Jeff, a college-bound senior, is about to break up with his girlfriend, Christy, when she announces she is pregnant. He had stopped using condoms when she announced she was on the pill. He urges her to get an abortion. She wants to have the baby.

The pregnancy separates them, puts a deep dent in Jeff's plans for college, and hinders his participation on the nationally ranked debate team. He finds himself blamed, blaming, reacting stupidly (he gets drunk one evening and has to be picked up by his mother at the police station), and stuck in denial about his responsibilities until grad night when Christy is taken in for a caesarean section and the baby is born at 33 weeks.

Jeff, whose own father is distant and negligent, finds himself wanting to be a father to the child. As he starts college, he works out a way to share parenting responsibilities and maintain a friendly relationship with Christy even while he begins a new, more mature relationship with a young woman in college.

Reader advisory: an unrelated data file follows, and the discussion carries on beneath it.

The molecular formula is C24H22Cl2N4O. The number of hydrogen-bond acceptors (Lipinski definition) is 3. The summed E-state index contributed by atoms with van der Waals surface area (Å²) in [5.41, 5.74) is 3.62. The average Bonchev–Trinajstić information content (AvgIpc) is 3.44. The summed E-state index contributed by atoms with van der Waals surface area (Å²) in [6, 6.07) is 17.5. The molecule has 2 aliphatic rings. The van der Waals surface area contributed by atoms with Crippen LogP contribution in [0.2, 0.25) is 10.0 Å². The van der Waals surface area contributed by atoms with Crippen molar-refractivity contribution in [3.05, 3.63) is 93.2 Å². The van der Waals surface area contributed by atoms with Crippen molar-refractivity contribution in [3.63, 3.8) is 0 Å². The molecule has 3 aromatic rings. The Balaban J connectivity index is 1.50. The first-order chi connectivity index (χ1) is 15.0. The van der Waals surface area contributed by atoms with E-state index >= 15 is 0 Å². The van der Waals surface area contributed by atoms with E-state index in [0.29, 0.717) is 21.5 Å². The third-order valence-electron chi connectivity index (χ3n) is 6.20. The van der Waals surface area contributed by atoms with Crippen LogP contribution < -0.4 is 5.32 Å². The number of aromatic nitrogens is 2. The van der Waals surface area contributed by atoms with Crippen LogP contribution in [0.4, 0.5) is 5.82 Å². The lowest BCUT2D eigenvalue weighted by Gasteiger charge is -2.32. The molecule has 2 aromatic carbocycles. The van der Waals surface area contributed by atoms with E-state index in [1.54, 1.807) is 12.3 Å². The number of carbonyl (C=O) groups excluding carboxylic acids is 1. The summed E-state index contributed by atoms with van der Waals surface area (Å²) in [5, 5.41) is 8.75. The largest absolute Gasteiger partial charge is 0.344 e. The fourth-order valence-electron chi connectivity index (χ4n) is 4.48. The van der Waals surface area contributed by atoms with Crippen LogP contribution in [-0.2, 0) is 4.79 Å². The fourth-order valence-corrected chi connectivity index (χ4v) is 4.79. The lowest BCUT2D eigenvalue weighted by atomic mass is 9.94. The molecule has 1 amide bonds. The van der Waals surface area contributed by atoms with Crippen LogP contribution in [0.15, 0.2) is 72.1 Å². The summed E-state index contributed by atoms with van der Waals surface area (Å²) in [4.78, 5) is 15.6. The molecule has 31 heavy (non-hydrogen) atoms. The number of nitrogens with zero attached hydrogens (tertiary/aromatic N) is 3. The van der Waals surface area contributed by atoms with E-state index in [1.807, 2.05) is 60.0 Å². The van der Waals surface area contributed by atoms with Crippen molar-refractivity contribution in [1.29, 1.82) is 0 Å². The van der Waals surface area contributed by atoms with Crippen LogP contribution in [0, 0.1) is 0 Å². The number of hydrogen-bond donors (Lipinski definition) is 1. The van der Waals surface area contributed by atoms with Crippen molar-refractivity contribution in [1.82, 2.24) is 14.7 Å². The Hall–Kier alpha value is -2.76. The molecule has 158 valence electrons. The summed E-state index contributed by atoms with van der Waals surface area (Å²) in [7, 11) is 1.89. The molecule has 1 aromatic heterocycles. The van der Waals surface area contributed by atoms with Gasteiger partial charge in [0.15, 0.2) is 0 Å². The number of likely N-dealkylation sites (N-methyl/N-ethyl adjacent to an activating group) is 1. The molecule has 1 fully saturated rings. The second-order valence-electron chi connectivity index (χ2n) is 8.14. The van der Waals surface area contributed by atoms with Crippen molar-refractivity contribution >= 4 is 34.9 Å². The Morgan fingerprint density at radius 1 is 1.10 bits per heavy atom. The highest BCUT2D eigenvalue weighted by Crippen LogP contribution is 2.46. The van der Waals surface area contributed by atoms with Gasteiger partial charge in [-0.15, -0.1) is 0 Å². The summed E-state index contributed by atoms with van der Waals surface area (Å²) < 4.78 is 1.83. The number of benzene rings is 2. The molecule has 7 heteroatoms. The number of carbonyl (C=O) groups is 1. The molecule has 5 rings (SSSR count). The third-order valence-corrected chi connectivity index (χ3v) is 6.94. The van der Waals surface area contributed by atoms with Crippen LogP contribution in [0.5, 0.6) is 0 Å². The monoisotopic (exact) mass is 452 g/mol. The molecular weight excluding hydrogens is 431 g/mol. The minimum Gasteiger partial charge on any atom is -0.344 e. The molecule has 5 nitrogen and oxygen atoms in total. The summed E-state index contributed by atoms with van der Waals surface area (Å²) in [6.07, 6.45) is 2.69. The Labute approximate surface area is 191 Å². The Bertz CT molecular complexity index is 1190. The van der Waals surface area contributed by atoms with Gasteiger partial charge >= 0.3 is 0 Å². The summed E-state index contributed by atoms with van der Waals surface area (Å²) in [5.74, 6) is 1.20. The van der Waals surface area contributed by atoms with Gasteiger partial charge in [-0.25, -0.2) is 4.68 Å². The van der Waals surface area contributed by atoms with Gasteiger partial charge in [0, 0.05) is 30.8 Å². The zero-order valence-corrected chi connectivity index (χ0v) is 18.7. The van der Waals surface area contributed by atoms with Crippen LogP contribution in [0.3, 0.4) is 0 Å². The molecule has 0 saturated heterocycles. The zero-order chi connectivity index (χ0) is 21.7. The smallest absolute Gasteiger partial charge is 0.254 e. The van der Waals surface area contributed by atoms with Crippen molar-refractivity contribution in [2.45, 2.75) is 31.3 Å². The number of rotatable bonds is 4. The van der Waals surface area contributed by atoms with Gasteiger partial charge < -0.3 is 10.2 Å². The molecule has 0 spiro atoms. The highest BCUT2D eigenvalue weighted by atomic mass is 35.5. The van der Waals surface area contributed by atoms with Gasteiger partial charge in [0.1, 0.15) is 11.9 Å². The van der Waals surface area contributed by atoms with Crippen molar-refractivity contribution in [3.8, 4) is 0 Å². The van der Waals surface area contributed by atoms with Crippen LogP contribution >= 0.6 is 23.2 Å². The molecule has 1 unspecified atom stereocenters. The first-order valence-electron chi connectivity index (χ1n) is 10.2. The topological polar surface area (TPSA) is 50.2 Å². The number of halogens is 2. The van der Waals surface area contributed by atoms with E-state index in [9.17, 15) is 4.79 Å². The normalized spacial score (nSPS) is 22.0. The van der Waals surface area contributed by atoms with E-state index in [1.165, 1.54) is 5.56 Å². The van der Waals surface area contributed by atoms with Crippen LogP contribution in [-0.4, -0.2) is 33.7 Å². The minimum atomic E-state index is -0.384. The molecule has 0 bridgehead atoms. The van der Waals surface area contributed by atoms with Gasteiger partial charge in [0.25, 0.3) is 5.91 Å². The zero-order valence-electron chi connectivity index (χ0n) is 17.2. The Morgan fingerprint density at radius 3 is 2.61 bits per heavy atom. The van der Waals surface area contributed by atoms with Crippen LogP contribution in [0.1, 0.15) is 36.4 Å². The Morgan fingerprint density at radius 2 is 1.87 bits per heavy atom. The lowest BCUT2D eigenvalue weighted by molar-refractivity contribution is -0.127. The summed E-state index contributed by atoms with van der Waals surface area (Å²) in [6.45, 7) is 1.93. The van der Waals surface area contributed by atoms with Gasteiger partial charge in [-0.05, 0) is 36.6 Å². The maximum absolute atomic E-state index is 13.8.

The novel represents the boy's point of view with compassion and clarity. Jeff's mother is clear about her disappointment as well as her love, and makes it clear she is unwilling to step in and rescue him from the consequences of his mistake, though she is willing to help. Christy's volatile and overprotective father also ends up helping out, but only after several searing face-offs with both kids.

Their friends (who represent several ethnic groups) react variously, and social relationships shift significantly. The resolution is appropriately open-ended. Both young parents make significant sacrifices. Jeff's new girlfriend is accepting; they develop a cautious sexual relationship (the novel is frank but not gratuitously explicit about sex between teens). The book offers rich material for discussion, especially among sexually active teens or teens making decisions about sexual responsibility.


Morning Glory

Place Published

Buena Park, Calif.



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